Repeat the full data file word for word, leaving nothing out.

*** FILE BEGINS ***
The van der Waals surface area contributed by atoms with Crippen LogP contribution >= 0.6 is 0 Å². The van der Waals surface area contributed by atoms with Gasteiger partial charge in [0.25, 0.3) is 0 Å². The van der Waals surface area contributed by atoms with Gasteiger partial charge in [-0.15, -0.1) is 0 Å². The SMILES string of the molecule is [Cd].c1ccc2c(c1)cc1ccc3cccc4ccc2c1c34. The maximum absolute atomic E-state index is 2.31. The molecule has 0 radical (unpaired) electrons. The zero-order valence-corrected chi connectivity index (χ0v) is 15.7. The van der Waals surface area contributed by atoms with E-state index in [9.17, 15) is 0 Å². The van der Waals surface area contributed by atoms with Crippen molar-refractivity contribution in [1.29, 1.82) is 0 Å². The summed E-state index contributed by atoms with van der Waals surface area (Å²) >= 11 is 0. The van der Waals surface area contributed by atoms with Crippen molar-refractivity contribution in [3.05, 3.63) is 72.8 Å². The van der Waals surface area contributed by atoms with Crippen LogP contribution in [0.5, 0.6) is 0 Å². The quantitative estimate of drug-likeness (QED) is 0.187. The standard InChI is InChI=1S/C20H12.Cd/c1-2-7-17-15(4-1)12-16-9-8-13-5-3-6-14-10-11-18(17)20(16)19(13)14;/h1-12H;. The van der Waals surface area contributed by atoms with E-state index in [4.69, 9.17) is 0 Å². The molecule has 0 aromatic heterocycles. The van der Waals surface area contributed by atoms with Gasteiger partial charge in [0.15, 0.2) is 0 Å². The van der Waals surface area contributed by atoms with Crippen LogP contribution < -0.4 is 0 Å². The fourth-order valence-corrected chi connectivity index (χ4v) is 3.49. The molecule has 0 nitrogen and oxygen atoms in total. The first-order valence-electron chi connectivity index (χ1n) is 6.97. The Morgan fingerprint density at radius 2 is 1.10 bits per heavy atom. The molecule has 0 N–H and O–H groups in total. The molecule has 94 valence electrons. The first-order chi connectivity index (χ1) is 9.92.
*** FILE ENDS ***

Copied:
The van der Waals surface area contributed by atoms with Crippen LogP contribution >= 0.6 is 0 Å². The van der Waals surface area contributed by atoms with Gasteiger partial charge in [0.25, 0.3) is 0 Å². The van der Waals surface area contributed by atoms with Gasteiger partial charge in [-0.15, -0.1) is 0 Å². The SMILES string of the molecule is [Cd].c1ccc2c(c1)cc1ccc3cccc4ccc2c1c34. The maximum absolute atomic E-state index is 2.31. The molecule has 0 radical (unpaired) electrons. The zero-order valence-corrected chi connectivity index (χ0v) is 15.7. The van der Waals surface area contributed by atoms with E-state index in [9.17, 15) is 0 Å². The van der Waals surface area contributed by atoms with Crippen molar-refractivity contribution in [1.29, 1.82) is 0 Å². The summed E-state index contributed by atoms with van der Waals surface area (Å²) >= 11 is 0. The van der Waals surface area contributed by atoms with Crippen molar-refractivity contribution in [3.05, 3.63) is 72.8 Å². The van der Waals surface area contributed by atoms with Crippen LogP contribution in [0.5, 0.6) is 0 Å². The quantitative estimate of drug-likeness (QED) is 0.187. The standard InChI is InChI=1S/C20H12.Cd/c1-2-7-17-15(4-1)12-16-9-8-13-5-3-6-14-10-11-18(17)20(16)19(13)14;/h1-12H;. The van der Waals surface area contributed by atoms with E-state index in [4.69, 9.17) is 0 Å². The molecule has 0 aromatic heterocycles. The van der Waals surface area contributed by atoms with Gasteiger partial charge in [0.15, 0.2) is 0 Å². The van der Waals surface area contributed by atoms with Crippen LogP contribution < -0.4 is 0 Å². The fourth-order valence-corrected chi connectivity index (χ4v) is 3.49. The molecule has 0 nitrogen and oxygen atoms in total. The first-order valence-electron chi connectivity index (χ1n) is 6.97. The Morgan fingerprint density at radius 2 is 1.10 bits per heavy atom. The molecule has 0 N–H and O–H groups in total. The molecule has 94 valence electrons. The first-order chi connectivity index (χ1) is 9.92.